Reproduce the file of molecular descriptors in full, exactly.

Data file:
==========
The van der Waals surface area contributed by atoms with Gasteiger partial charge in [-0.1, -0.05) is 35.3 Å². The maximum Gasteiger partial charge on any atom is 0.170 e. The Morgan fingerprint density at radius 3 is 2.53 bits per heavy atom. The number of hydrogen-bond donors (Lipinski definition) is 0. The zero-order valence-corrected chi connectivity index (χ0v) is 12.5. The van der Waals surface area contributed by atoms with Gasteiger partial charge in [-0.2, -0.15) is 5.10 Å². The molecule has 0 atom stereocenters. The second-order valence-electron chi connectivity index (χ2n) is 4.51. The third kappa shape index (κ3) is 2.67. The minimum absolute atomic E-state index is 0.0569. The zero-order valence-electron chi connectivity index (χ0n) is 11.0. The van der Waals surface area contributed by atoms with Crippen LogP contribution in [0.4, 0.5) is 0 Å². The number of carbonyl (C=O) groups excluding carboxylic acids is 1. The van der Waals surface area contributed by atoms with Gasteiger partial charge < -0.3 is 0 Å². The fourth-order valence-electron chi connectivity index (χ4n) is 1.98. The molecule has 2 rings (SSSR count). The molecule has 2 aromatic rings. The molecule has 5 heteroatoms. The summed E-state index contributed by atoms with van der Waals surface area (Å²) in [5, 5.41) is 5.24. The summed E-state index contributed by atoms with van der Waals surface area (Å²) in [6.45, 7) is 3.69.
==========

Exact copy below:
The van der Waals surface area contributed by atoms with Gasteiger partial charge in [-0.1, -0.05) is 35.3 Å². The maximum Gasteiger partial charge on any atom is 0.170 e. The Morgan fingerprint density at radius 3 is 2.53 bits per heavy atom. The number of hydrogen-bond donors (Lipinski definition) is 0. The zero-order valence-corrected chi connectivity index (χ0v) is 12.5. The van der Waals surface area contributed by atoms with Gasteiger partial charge in [-0.2, -0.15) is 5.10 Å². The molecule has 0 atom stereocenters. The second-order valence-electron chi connectivity index (χ2n) is 4.51. The third kappa shape index (κ3) is 2.67. The minimum absolute atomic E-state index is 0.0569. The zero-order valence-electron chi connectivity index (χ0n) is 11.0. The van der Waals surface area contributed by atoms with Crippen LogP contribution in [0.4, 0.5) is 0 Å². The number of carbonyl (C=O) groups excluding carboxylic acids is 1. The van der Waals surface area contributed by atoms with Gasteiger partial charge < -0.3 is 0 Å². The fourth-order valence-electron chi connectivity index (χ4n) is 1.98. The molecule has 2 rings (SSSR count). The molecule has 2 aromatic rings. The molecule has 5 heteroatoms. The summed E-state index contributed by atoms with van der Waals surface area (Å²) in [5, 5.41) is 5.24. The summed E-state index contributed by atoms with van der Waals surface area (Å²) in [6.45, 7) is 3.69.